Science stocks aren't exactly Warren Buffett's usual fare for investment. Aside from the high risks involved with trying to make new medicines and technologies, many companies that work at the cutting edge of human knowledge haven't proven their value by generating revenue. So, it shouldn't surprise anyone that Buffett doesn't have any biotechnology companies in his portfolio. 

Nonetheless, the small-cap vaccine maker Vaxart (VXRT -4.79%) might eventually have what it takes to win a spot in the Berkshire Hathaway stock roster. As outlandish as it might sound -- and it's definitely a long shot -- there's a path for the company to reach Buffett-stock status.

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Vaxart's product could be a natural draw for Buffett 

Today, Vaxart's claim to fame is its coronavirus vaccine candidate, which is still in early-stage clinical trials. Taken in isolation, its coronavirus candidate isn't something that would attract Berkshire Hathaway, nor are any of its other projects. Instead, its draw is that it makes vaccine doses in the form of convenient tablets using a proprietary technique that it calls VAAST (Vector-Adjuvant-Antigen Standardized Technology). At the moment, it's unclear whether existing vaccines will still work if they're adapted into pill form with VAAST. But, if they will -- and so far, it looks like that's the case -- Vaxart will be sitting on a gold mine. Buffett might also be pleased to hear that the gold mine has a competitive moat as a result of intellectual property protections and trade secrets that others can't easily imitate.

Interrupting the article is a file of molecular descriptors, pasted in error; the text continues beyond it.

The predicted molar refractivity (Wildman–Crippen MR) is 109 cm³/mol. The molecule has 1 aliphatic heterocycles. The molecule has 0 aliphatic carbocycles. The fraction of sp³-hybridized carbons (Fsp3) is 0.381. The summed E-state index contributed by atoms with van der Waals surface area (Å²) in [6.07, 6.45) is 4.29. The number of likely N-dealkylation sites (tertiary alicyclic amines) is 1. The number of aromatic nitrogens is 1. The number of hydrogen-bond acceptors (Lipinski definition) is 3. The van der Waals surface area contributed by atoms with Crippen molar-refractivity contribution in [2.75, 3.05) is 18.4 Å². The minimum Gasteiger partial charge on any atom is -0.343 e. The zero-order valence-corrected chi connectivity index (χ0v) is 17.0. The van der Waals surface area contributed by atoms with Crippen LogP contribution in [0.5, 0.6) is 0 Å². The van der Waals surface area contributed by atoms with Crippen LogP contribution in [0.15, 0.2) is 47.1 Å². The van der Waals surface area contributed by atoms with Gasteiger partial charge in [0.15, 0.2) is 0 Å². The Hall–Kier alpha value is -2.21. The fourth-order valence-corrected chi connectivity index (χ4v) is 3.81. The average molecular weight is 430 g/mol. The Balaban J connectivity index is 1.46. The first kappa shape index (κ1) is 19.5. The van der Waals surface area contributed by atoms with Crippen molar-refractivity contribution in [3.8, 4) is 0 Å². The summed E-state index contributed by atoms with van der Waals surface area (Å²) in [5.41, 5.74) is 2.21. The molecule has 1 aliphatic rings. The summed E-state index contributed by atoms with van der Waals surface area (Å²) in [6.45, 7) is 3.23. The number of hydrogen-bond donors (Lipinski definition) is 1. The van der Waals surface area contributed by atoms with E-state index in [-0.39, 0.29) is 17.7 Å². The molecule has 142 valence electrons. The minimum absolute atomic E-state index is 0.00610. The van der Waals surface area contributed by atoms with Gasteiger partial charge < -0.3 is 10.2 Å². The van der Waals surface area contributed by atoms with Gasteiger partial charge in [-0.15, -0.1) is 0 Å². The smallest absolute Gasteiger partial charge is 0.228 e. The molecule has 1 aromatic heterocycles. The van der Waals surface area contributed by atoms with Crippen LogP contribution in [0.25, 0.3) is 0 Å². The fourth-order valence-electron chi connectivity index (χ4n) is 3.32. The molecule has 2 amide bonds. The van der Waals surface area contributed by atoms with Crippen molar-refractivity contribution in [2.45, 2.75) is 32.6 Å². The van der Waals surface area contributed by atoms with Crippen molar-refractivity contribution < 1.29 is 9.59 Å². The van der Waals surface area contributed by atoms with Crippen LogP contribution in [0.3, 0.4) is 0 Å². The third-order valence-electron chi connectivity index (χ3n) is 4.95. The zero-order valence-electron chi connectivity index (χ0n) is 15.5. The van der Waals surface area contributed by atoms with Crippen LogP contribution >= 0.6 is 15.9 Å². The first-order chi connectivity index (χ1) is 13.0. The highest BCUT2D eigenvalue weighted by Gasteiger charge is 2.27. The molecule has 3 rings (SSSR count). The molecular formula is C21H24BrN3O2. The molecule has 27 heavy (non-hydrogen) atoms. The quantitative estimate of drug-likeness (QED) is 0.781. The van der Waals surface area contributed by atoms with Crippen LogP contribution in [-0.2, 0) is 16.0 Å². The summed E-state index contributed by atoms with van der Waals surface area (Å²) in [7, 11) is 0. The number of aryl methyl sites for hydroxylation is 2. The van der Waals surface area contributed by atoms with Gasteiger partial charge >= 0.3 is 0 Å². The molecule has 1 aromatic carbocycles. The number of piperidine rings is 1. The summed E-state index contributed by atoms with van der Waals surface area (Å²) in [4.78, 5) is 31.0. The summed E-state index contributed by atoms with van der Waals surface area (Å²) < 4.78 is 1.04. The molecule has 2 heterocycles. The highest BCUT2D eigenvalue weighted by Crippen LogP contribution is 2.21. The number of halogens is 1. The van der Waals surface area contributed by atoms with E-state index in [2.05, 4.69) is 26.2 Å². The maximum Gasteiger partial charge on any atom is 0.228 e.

Furthermore, Buffett and other value investors tend to favor companies that make products for which there's consistent demand and little pressure to match competitors, like the credit rating firm Moody's.

Vaxart's pills fit the same mold, as the demand for vaccines isn't about to go anywhere. Plus, the majority of the research and development (R&D) work is in the rearview mirror, assuming the company seeks only to license VAAST rather than developing new vaccines in-house. And, outside the context of a global pandemic, vaccine sales should continue to grow predictably alongside rising populations and the appearance of new infectious diseases. That will also remain true even if the company's technology only works for a subset of vaccinations.

As a bonus, Buffett would like that Vaxart has only $7.21 million in debt, which is minimal in comparison to its $126.87 million in cash.

Don't expect a Berkshire Hathaway investment any time soon

While the products made using VAAST could make Vaxart into the kind of company that Buffett is known to appreciate, it's important to recognize that it doesn't conform to his standard from today's perspective. 

Early-stage biotech companies simply don't have the proven business model, strong profitability, consistent revenue growth, and ever-increasing cash flows of the Buffett favorites. Nor do they have low capital expenditures or low R&D costs. And, especially for a company like Vaxart that's developing new medicines as well as its platform, money spent on R&D is very risky and has no guarantee of future returns.

The fact that they could eventually have the right properties for Buffett is unlikely to be enough for a conservative and long-term-oriented investor to take the plunge. After all, the Oracle of Omaha's strategy isn't to place a lot of long-shot bets in the hopes that one of them works out. It's to place a lot of bets that are as close to surefire wins as is knowable.

What needs to change for Vaxart to be a Buffett pick

If Vaxart can demonstrate that licensing VAAST to other vaccine manufacturers can generate reliable revenue, it'll be most of the way toward being more appealing to Buffett. To reach that goal, it will need to succeed with the commercialization of at least one of its pipeline projects. That could be its coronavirus vaccine candidate, or it could be something targeted at a similar market, like its influenza vaccine project. 

Either way, having a revenue-bearing proof of concept for VAAST will also serve to vet its management, both of which will be instrumental in making the stock into a long-term value pick.